Careful site selection allows Graham Parks to use outwintering as an entry for a reseed.
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How dairy-beef outwintering setup saves on winter housing costs
Graham Parks with his herd at Overbank Farm © British Grassland Society

Careful site selection allows Graham Parks to use outwintering as an entry for a reseed.

It also saves him £35 a head on winter housing and feeding costs, maintaining his simple beef system based around grazed grass, baled silage and minimal concentrates.

Graham has 600 dairy-beef cattle to feed each winter, finishing at 24-32 months, at Overbank Farm near Macclesfield. He only has winter housing for 100 cattle in cubicles and this suits his smaller group of heifers.

Each year, he earmarks 4ha (10 acres) for a spring reseed and uses this to grow deferred grass to outwinter his rising two-year-old cattle (R2).

“I work out which is the poorest field on yield and reseed it in March or April when conditions permit; sometimes it’s one that has been burned due to drought.

“I’ve been here seven years and have not outwintered on the same field twice,” he says.

Overbank farm facts

  • Grazing platform: 129ha
  • Grow 14-15t/ha dry matter grass
  • Sandy loam soils
  • 146m above sea level
  • Rainfall 990mm

Three-fence system

His advice to anyone considering outwintering is to have three electric fences: the back wire, the wire the cattle graze to, and the wire for the next feed.

“This means I can take the fence up and cattle are not running up and down poaching while I move the fence for their next allocation. They go straight to graze,” he explains.

“Also, if cattle get out, it’s only onto the next feed. The back fence is important, to prevent overpoaching. I’d say know your farm and be selective about the area to outwinter on.

“Have a good supply of water and aim for good-quality silage bales: mine are good enough for dairy cows.”

Graham Park's beef calves at pasture

© MAG/Shirley Macmillan

Preparing for winter

To set up deferred grass, Graham takes first cut in mid-June as a surplus from the grazing platform, which has already been grazed twice.

A second cut is made at the end of July. Both are of similar quality, with more than 50% dry matter.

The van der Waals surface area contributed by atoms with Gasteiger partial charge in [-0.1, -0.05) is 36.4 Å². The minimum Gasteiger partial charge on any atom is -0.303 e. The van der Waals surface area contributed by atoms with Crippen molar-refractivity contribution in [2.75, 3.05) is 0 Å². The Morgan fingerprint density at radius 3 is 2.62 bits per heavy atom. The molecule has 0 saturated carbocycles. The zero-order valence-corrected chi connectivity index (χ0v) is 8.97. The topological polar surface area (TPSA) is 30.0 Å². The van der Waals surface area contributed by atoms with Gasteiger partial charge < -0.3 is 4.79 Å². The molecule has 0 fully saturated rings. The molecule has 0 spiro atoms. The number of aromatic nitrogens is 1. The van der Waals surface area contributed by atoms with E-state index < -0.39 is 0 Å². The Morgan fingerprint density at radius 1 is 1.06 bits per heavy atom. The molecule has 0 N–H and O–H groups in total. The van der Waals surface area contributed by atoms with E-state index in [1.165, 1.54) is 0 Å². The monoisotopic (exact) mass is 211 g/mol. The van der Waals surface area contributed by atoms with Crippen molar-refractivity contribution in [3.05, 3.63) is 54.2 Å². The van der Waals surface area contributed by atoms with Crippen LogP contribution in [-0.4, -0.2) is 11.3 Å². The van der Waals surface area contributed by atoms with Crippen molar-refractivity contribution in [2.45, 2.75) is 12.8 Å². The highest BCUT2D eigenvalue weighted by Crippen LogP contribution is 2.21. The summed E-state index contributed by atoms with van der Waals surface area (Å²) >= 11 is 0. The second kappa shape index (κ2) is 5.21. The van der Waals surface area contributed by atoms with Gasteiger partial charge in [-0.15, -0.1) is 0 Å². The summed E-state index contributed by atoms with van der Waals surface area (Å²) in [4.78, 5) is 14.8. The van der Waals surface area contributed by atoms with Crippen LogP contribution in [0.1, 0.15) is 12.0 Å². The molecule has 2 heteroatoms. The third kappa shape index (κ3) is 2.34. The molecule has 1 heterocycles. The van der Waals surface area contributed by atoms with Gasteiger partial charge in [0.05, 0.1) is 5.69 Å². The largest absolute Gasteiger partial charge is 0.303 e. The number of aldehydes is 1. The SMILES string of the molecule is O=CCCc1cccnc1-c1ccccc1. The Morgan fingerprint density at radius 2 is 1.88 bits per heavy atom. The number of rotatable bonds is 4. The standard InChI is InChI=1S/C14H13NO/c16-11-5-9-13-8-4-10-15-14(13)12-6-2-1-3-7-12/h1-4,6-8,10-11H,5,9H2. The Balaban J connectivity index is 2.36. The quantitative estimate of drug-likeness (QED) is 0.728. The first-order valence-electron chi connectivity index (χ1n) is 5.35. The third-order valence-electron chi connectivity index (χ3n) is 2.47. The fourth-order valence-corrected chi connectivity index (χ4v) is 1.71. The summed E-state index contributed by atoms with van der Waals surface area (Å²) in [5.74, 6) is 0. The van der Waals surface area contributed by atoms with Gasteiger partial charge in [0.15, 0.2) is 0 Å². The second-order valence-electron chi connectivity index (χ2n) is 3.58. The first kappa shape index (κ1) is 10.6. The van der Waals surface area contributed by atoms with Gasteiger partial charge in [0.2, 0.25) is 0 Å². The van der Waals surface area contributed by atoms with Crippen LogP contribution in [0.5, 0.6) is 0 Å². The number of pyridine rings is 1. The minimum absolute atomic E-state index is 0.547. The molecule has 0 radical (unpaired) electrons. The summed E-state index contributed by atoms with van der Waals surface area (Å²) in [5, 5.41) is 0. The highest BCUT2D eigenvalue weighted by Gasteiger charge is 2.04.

The outwintering field is then fertilised with 60kg N/ha in mid-August and last grazed in early September before being closed to grow grass.

Bales for outwintering are stacked in the middle of the field.

With a good water supply across the platform, Graham sets up troughs on the outwintering block at the start of winter.

Then he sets up his three fences and stocks 140 R2 bullocks. Cattle strip-graze from 1 November until 1 March, with the fence moved on alternate days.

In addition, 10-12 bales are fed in ring feeders set in the grass each time the electric fence is moved.

“It takes one to one-and-a-half hours to move the bales and wires,” he says.

His second group of outwintered cattle comprises 90 of his R1 bullocks strip-grazing 4ha (10 acres) of permanent pasture.

This recovers from winter grazing as they are lighter animals.

They have access to an old farmyard where there are water troughs and two ring feeders.

Graham feeds one or two silage bales each day. It takes him 10-15 minutes a day to move the fence and about 45 minutes in all.

Liveweight gain for the winter averages 0.4-0.5kg a day depending on the group and weather conditions, without concentrates.

“I’ve tried fodder beet and stubble turnips. Deferred grazing is the most adaptable and I prefer it.

“It’s versatile, as I could change my mind about which field to use, whereas with a crop you have to go into it no matter what.”

The ACCC was due to present its final findings on the proposed acquisition on September 14, but eastAUSmilk said it had delayed the report indefinitely, pending receipt of further information from the parties involved (Coles and Saputo).

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